CITES CoP16: Thank You!
On behalf of the Shark Research Institute, I am grateful to the Parties of CITES, the Chairs of Committees I and II, the interpreters, and the CITES Secretariat for their hard work in guiding CoP16 through its Plenary session. I also wish to thank the host government and the people of Thailand for their gracious hospitality. CITES tackles the toughest conservation issues of our time, including the trade in elephant ivory and rhino horn, and the worldwide depletion of shark species. Shark Research Institute believes that CITES decisions must be enforced to prevent over-exploitation of sharks and other wildlife, to minimize unsustainable trade, to do all in its power to prevent poaching and smuggling, and see that those who do so are punished.
Congratulations to you all for tackling these issues, for discussing them thoughtfully, and for having the courage to make decisions that will have a positive impact for sharks and other species throughout the world. There is still much to do and the decisions taken here must be turned into effective action.
We are especially grateful to Brazil, Colombia, Comoros, Costa Rica, Croatia, Ecuador, Egypt, Denmark on behalf of the European Union, Honduras, Mexico, and the USA for proposing the sharks and manta rays for listing on Appendix II. And a very special thanks are due to SRI Board members Michael Aw (also of Ocean Geographic Society), Georgienne Bradley and Jay Ireland (of Sea Save) who worked tirelessly at CITES to disseminate information about the shark species and manta ray proposals to the delegates.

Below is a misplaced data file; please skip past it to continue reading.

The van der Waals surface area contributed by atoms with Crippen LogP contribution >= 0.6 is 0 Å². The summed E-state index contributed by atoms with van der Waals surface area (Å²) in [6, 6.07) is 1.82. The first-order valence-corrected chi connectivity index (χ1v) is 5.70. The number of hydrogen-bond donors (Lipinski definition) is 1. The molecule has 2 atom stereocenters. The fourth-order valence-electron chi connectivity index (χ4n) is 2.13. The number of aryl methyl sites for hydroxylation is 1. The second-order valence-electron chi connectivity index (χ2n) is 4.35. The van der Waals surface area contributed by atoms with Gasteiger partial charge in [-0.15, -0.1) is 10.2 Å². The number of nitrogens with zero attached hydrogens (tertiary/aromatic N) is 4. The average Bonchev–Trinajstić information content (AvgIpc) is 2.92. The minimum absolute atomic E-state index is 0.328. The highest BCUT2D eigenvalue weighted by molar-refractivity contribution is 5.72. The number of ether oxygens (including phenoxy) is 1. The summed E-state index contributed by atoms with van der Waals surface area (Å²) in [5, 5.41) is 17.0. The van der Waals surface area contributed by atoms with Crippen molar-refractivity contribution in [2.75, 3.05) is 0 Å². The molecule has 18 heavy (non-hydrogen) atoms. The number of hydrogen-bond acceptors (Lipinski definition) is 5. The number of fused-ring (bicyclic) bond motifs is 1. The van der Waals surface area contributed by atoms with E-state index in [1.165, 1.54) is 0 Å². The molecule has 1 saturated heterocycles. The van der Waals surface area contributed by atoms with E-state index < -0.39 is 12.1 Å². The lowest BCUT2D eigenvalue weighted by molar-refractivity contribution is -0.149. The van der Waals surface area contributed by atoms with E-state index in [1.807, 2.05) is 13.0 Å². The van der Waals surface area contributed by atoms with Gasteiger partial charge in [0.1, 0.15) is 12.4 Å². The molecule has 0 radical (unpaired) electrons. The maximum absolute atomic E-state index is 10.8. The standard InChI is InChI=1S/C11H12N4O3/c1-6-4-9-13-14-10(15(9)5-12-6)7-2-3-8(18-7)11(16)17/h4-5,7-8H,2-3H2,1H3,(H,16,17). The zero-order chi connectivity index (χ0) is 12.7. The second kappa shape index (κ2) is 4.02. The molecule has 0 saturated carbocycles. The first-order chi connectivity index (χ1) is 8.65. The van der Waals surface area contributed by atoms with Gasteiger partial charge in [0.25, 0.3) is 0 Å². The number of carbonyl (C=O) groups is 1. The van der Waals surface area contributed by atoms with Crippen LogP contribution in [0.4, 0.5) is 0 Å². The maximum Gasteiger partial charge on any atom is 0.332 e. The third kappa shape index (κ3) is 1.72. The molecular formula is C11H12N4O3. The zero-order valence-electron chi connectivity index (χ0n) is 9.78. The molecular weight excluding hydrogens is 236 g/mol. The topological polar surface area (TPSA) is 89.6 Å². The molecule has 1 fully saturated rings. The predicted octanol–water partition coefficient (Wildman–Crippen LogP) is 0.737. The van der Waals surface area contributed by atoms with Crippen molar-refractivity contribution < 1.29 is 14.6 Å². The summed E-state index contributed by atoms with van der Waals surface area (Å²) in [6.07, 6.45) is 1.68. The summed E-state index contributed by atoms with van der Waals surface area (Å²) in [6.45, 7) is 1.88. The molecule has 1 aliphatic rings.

Back in 2002, at CoP12, the only organizations in attendance fighting for sharks were the Special Survival Network (SSN), IUCN, Shark Research Institute and WildAid. Now -- some 12 years later at CoP16 -- organizations also advocating for sharks included: Divers for Sharks, German Elasmobranch Society, Humane Society International, Pretoma, PEW, Project Aware, Sea Shepherd-Asia, Shark Advocates International, Shark Defenders, Shark Trust, Wildlife Conservation Society, Yale School of Forestry & Environmental Studies, and at Plenary, by Fins Attached!
As the UK Minister for Environment David Heath said earlier: “It’s been a good day for species conservation around the world; CITES is addressing issues of global importance and acting in the best interest of species in need. This has been a historic Conference of the Parties.”